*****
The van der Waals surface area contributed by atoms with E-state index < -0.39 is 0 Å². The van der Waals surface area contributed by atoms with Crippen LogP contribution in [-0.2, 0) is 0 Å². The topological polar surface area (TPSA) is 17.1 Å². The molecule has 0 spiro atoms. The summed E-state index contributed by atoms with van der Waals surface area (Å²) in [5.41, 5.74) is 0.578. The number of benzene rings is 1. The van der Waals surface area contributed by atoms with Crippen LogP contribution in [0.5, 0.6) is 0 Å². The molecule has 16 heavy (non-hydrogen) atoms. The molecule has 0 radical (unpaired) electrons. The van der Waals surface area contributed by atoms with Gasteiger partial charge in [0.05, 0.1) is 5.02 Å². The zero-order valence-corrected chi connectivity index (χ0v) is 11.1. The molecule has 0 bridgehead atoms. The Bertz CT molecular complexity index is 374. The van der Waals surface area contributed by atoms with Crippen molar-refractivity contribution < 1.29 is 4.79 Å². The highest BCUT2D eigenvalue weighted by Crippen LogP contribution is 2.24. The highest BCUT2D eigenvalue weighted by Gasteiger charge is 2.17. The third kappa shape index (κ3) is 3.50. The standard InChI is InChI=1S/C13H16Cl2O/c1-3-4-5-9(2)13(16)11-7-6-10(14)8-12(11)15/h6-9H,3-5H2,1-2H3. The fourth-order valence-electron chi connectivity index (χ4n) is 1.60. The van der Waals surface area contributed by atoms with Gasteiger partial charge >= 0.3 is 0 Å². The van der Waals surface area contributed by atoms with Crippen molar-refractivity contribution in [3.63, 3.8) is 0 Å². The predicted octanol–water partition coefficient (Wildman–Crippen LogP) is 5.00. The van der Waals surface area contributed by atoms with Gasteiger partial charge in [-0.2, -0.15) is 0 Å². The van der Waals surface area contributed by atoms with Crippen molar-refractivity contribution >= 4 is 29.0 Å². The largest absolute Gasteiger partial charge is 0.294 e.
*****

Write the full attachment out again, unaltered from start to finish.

The van der Waals surface area contributed by atoms with E-state index < -0.39 is 0 Å². The van der Waals surface area contributed by atoms with Crippen LogP contribution in [-0.2, 0) is 0 Å². The topological polar surface area (TPSA) is 17.1 Å². The molecule has 0 spiro atoms. The summed E-state index contributed by atoms with van der Waals surface area (Å²) in [5.41, 5.74) is 0.578. The number of benzene rings is 1. The van der Waals surface area contributed by atoms with Crippen LogP contribution in [0.5, 0.6) is 0 Å². The molecule has 16 heavy (non-hydrogen) atoms. The molecule has 0 radical (unpaired) electrons. The van der Waals surface area contributed by atoms with Gasteiger partial charge in [0.05, 0.1) is 5.02 Å². The zero-order valence-corrected chi connectivity index (χ0v) is 11.1. The molecule has 0 bridgehead atoms. The Bertz CT molecular complexity index is 374. The van der Waals surface area contributed by atoms with Crippen molar-refractivity contribution < 1.29 is 4.79 Å². The highest BCUT2D eigenvalue weighted by Crippen LogP contribution is 2.24. The highest BCUT2D eigenvalue weighted by Gasteiger charge is 2.17. The third kappa shape index (κ3) is 3.50. The standard InChI is InChI=1S/C13H16Cl2O/c1-3-4-5-9(2)13(16)11-7-6-10(14)8-12(11)15/h6-9H,3-5H2,1-2H3. The fourth-order valence-electron chi connectivity index (χ4n) is 1.60. The van der Waals surface area contributed by atoms with Gasteiger partial charge >= 0.3 is 0 Å². The van der Waals surface area contributed by atoms with Crippen molar-refractivity contribution in [3.63, 3.8) is 0 Å². The predicted octanol–water partition coefficient (Wildman–Crippen LogP) is 5.00. The van der Waals surface area contributed by atoms with Gasteiger partial charge in [-0.2, -0.15) is 0 Å². The van der Waals surface area contributed by atoms with Crippen molar-refractivity contribution >= 4 is 29.0 Å². The largest absolute Gasteiger partial charge is 0.294 e.